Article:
New York Times Magazine’s Deep Look At Google, Censorship & China

China White

points
to an excellent New York Times Magazine piece,

Google in China: The Big Disconnect
, looking at how Google’s entry into the
country from 2000 onward, touching along the way on Yahoo and Microsoft as well.

The story covers suggested accusations that Baidu got China to block Google
in 2002 (which Baidu denies) and how the Chinese government cowers companies
into doing more self-censorship than they probably need to.

Google’s Sergey Brin again repeats that going into China wasn’t so much a
business decision as getting better information about many topics to people,
making the compromise worthwhile.

As for the censoring, more details already
hinted at before
on how Google itself has to do the Chinese government’s dirty work. They don’t
get told what to censor. They have to guess — and so they guess by seeing what
web sites are blocked by the Chinese government’s own firewall.

There’s nice detail on how Google put out its own disclosure on search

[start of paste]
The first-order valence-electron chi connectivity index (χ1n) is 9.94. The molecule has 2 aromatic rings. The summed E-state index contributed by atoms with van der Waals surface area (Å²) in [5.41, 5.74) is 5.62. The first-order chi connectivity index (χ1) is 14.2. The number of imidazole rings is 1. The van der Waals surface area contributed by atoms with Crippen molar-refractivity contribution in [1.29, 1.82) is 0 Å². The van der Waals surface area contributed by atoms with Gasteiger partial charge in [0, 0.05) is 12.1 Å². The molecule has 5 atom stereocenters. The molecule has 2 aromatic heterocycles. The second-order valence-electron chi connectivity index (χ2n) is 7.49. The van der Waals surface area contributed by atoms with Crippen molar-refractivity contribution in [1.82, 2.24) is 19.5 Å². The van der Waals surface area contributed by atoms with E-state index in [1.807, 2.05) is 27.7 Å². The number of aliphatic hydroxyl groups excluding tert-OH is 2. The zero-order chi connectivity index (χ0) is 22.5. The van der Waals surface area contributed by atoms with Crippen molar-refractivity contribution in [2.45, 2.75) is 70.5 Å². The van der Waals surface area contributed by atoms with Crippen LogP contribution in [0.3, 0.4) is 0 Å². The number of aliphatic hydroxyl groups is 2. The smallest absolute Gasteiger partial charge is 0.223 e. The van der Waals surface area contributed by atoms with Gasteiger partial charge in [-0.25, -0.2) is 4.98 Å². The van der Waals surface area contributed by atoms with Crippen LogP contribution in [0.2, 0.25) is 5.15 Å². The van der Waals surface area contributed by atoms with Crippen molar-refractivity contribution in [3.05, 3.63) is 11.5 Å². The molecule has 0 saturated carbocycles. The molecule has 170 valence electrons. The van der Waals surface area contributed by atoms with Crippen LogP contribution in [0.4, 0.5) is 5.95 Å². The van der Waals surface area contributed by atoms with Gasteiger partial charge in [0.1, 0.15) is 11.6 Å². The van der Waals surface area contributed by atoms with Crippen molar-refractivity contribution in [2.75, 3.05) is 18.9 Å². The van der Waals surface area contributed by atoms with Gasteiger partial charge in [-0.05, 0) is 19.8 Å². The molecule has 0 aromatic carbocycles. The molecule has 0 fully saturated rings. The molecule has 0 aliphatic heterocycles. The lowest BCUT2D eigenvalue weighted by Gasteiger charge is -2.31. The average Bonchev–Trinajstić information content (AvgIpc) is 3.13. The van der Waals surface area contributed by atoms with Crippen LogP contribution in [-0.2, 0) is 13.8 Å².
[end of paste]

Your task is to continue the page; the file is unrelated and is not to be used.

results pages without asking for permission (so why not make it stronger, then,
as I suggested
before?). In February, we saw some
pressure
develop on whether that disclosure should be removed.

The Chinese blogger Zhao Jing, who had his Microsoft-hosted blog removed,
puts Google at the top of the list of search companies he thinks are working
ethically there, followed by Microsoft and then Yahoo, which he calls a "sell
out." Yahoo just took another pummeling this week over

accusations
email it handed over helped jail a third activist.

Overall, it’s a great article and definitely helps you understand more about
what those in China expect and know about the censorship. But I’m afraid it
still doesn’t leave me feeling any better about Google caving in the way they
did. I still read it as more a business move and will always wonder if China
really would have changed more on the censorship front if they’d stood up to the
demands. After all, if "Don’t Be Evil" Google won’t, who will?

We’ve had Google China head Kai-Fu Lee
say how
important insisting on and following principles should be. In the public
speaking training video of Google CEO Eric Schmidt that’s making the rounds, we
have him

saying
how important conflict and tolerance to other opinions are. Yet still
caved in on both principles and tolerance when it came to doing business in
China.

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